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20th January 2016
Around 200 of West Cumbria’s brightest sparks lit up an inspiring launch event to learn about electricity generation - and how it can be a part of their future.
NuGen, the company developing plans for Europe’s largest new nuclear power station at Moorside, launched its Bright Sparks educational initiative at a schools’ conference held at Energus yesterday
(click here to view a video introducing Bright Sparks).
The year 9 and 10 students from three schools close to the Moorside site attended the event to discover how electricity is made, how it’s used - and to explore the opportunities for a career in the electricity generation industry. Bright Sparks is a three-year-long programme which includes access to educational resources, visits to power stations, mentoring and culminating in an end-of-year schools’ energy conference.
Tom Samson, NuGen CEO, said: “The Moorside Project is a 100-year commitment to the region and NuGen’s Bright Sparks is at the start of it, helping today’s students understand the issues and opportunities surrounding low-carbon electricity production.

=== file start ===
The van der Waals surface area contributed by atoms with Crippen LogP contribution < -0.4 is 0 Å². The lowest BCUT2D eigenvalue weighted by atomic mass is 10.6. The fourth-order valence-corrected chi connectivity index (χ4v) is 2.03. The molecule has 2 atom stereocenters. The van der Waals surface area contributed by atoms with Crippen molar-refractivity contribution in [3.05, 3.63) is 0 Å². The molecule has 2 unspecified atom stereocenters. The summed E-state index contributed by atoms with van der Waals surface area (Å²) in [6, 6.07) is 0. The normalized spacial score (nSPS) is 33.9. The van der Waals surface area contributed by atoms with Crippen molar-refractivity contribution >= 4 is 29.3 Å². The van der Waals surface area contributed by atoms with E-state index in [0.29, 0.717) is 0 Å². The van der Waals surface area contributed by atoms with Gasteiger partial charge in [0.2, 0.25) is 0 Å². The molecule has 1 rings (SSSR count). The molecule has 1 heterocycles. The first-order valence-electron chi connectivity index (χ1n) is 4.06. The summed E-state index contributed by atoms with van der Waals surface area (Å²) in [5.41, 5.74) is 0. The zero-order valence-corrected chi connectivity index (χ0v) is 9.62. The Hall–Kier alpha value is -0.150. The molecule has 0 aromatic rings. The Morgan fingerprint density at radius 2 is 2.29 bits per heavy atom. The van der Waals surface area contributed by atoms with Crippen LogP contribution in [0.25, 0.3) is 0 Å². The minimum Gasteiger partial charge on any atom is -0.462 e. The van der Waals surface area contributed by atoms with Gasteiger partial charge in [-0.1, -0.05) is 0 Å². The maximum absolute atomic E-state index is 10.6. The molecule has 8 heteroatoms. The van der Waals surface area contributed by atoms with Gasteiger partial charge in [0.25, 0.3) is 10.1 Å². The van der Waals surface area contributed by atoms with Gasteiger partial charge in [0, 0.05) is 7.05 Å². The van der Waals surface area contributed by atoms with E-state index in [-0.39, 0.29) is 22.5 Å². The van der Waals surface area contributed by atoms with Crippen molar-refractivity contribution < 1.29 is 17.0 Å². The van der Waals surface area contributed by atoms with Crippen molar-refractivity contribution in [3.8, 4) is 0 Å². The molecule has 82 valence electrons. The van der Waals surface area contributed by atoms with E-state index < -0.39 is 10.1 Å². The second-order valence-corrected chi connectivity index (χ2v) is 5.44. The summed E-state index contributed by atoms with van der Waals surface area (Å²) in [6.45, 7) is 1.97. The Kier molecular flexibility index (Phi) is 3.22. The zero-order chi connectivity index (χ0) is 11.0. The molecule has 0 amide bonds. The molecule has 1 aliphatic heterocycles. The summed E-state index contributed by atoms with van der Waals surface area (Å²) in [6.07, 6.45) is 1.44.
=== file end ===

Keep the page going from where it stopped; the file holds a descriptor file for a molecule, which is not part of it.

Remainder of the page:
“It’s not just about careers, although we will want to employ as many local people as possible on the project. It’s about helping people understand how we make electricity, the challenges of climate change, how we use electricity and the importance of low-carbon technology in providing electricity now and in the future.”
Science presenter Ross Exton, joined the Bright Sparks team to perform a series of engaging experiments and tell the odd gruesome story which brought the science of electricity generation to life for the audience.